An interesting combination of cultural icons are coming together to make chowder out of the world’s religions.

A website launched Friday with the backing of technology industry and Hollywood elite urges people worldwide to help craft a framework for harmony between all religions.

The Charter for Compassion project on the Internet at springs from a "wish" granted this year to religious scholar Karen Armstrong at a premier Technology, Entertainment and Design (TED) conference in California.

"Tedizens" include Google founders Larry Page and Sergey Brin along with other Internet icons as well as celebrities such as Forest Whittaker and Cameron Diaz.

Wishes granted at TED envision ways to better the world and come with a promise that Tedizens will lend their clout and capabilities to making them come true.

Indeed, this group of intellectual heavyweights wants to reconcile all world religions into one, bland, least common denominator.  And here’s where they’re starting from.

Armstrong’s wish is to combine universal principles of respect and compassion into a charter based on a "golden rule" she believes is at the core of every major religion.

The Golden Rule essentially calls on people to do unto others as they would have done unto them.

Except that, if I may speak for Christianity, that’s not "at the core" of my religion.  From the Old Testament, the 10 Commandments might be closer to the core.  And from the New Testament, you’d have this from Mark chapter 12:

One of the teachers of the law came and heard them debating. Noticing that Jesus had given them a good answer, he asked him, "Of all the commandments, which is the most important?"

"The most important one," answered Jesus, "is this: ‘Hear, O Israel, the Lord our God, the Lord is one.  Love the Lord your God with all your heart and with all your soul and with all your mind and with all your strength.’  The second is this: ‘Love your neighbor as yourself.’ There is no commandment greater than these."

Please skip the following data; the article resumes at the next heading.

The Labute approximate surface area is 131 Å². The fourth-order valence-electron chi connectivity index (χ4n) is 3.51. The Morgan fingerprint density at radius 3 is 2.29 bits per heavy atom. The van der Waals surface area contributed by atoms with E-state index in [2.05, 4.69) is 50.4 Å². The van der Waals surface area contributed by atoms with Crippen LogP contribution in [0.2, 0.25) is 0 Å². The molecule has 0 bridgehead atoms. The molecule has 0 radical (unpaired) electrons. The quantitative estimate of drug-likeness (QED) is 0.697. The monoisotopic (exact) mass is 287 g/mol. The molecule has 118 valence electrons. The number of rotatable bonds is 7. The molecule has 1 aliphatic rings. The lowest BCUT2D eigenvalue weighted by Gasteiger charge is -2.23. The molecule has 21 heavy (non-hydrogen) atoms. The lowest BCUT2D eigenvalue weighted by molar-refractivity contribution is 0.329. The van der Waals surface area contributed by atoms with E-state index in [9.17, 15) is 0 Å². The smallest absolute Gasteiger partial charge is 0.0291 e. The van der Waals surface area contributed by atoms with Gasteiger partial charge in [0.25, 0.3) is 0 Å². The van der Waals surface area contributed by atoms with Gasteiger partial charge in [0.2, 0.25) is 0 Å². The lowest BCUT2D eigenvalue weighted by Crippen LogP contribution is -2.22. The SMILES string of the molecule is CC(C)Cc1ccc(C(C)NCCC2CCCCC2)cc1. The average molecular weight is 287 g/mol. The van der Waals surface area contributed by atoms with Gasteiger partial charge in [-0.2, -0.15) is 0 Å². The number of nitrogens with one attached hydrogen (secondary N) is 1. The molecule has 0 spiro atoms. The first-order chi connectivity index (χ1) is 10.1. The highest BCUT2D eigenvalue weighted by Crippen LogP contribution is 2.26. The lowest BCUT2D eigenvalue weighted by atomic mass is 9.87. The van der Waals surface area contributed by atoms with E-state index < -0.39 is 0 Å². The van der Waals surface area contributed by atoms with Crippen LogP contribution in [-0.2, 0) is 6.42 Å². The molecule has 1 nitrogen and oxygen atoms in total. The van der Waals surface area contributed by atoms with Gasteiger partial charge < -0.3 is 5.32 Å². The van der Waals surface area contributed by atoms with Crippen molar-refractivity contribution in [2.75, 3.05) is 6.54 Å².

While that second commandment sounds like the Golden Rule, one must remember that it is predicated on the first commandment.  Thus, it’s not just a case of simple actions, but one of attitude.  It requires that how to love your neighbor be a shared value between you and God, and that who God is is also a shared value. 

Thus, simply doing unto others is of no eternal consequence or value if the attitude behind it is not there.  It’s pretty clear who Jesus was referring to by "God"; Israel’s God.  And when Jesus said later that the only way to God the Father was through Himself, He left no options open for this chowder-izing of major world religions. 

Much like other new-age-type religions that seek to do the same thing, this effort is simply a way to water it all down.  Christianity is, at its core, a relationship, not a religion.  As much as others may contend that it’s nothing but a bunch of rules, I’d note that this effort is more deserving of that type of scorn; turning a relationship with a loving God into just a set of do’s and don’ts. 

Filed under: ChristianityReligion

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